The long valley that runs more-or-less east/west along the north shore of mainland Nova Scotia starts in the east at the town of
Windsor and runs to the west at Digby, world-famous for its scallops. The Annapolis Valley provides much of the produce and wines consumed in the four
Atlantic provinces, and the climate is quite different from the rest of the province, with hotter summers and moderate winters, just enough to chill the
grapevines for the next year’s crop and make for some fine icewines.
Nova Scotia is about ocean. Here on the Bay of Fundy, the tides are the highest and lowest in the world; it’s a staggering sight to behold. There are
several beaches in the vicinity of the three main towns that serve the business and medical (Kentville), shopping (New Minas) and educational and cultural
(Wolfville) needs of the eastern Valley’s residents.
The region is a network of picturesque small towns, villages and farms that produce among the finest apples in the world, incredible cheeses, all varieties
of mushrooms and a litany of other crops and dairy products; there is even a carrot factory near the town of (appropriately) Canning. The weekly Wolfville
Farmers Market draws Nova Scotians from as far as the south shore, an hour by car, on Saturday mornings, so plentiful and perfect are its offerings.
While Hall’s Harbour Beach (visit the page on this website to learn more about this unique beach!) is close to here, we have selected four beaches that are
truly in the eastern end of the Annapolis Valley, each with a distinct personality and look, but they all share one thing: those amazing tides; way up and way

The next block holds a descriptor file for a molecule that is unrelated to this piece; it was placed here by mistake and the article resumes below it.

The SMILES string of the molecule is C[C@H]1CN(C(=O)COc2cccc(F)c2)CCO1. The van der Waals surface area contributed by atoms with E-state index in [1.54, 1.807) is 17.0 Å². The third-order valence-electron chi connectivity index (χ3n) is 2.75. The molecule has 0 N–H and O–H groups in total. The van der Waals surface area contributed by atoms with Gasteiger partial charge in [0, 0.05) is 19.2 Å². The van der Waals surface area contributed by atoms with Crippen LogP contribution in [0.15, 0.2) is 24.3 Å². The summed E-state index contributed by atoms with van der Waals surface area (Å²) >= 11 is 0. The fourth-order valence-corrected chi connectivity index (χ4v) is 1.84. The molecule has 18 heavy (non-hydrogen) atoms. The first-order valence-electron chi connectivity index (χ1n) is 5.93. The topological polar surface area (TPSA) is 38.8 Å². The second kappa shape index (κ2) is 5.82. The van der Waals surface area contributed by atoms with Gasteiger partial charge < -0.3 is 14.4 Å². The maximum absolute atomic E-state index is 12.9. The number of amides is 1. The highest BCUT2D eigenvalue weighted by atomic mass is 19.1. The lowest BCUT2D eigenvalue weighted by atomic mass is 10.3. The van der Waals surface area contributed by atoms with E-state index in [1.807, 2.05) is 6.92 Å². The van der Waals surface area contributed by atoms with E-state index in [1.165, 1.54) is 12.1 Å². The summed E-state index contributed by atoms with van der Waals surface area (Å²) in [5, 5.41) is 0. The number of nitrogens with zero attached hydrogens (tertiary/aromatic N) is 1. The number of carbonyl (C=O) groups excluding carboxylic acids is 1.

down. Let’s tour the beaches of the eastern end of the Annapolis Valley:
Accessible by a set of stairs, Cape Blomidon Beach sits at the foot of the red cliffs of Cape Blomidon; these can be seen from many positions in the area,
not the least of which is from the main Highway 101 that leads into the valley from Halifax. They are so intensely red that it always seems like sunset.
Blomidon is short for “blow me down” and one look says it all.
Also a harbor, when the tide is out, boats sit aground as much as 30 or 40 feet below, and this makes for the opportunity to repair hulls and clean the decks.
When the seawater drains away, the red mud and its pathetic rivulets inspire wonder; where did all that water go?
Part of a community of summer cottagers and a handful of year-round residents, Kingsport offers a wide beach with plenty to explore during low tides and the lazy
lap of the seawater when the tide is in. It’s a relaxed and relaxing place to stroll or bask.
At the far northern edge of former (and again) Acadian farmlands on reclaimed (from the sea) lands developed about 400 years ago, this beach is named after the
Longfellow poetry heroine, and would do her proud. It’s a rocky, romantic, dramatic beach, with a long history and a spectacular direct view of the red cliffs of Cape Blomidon.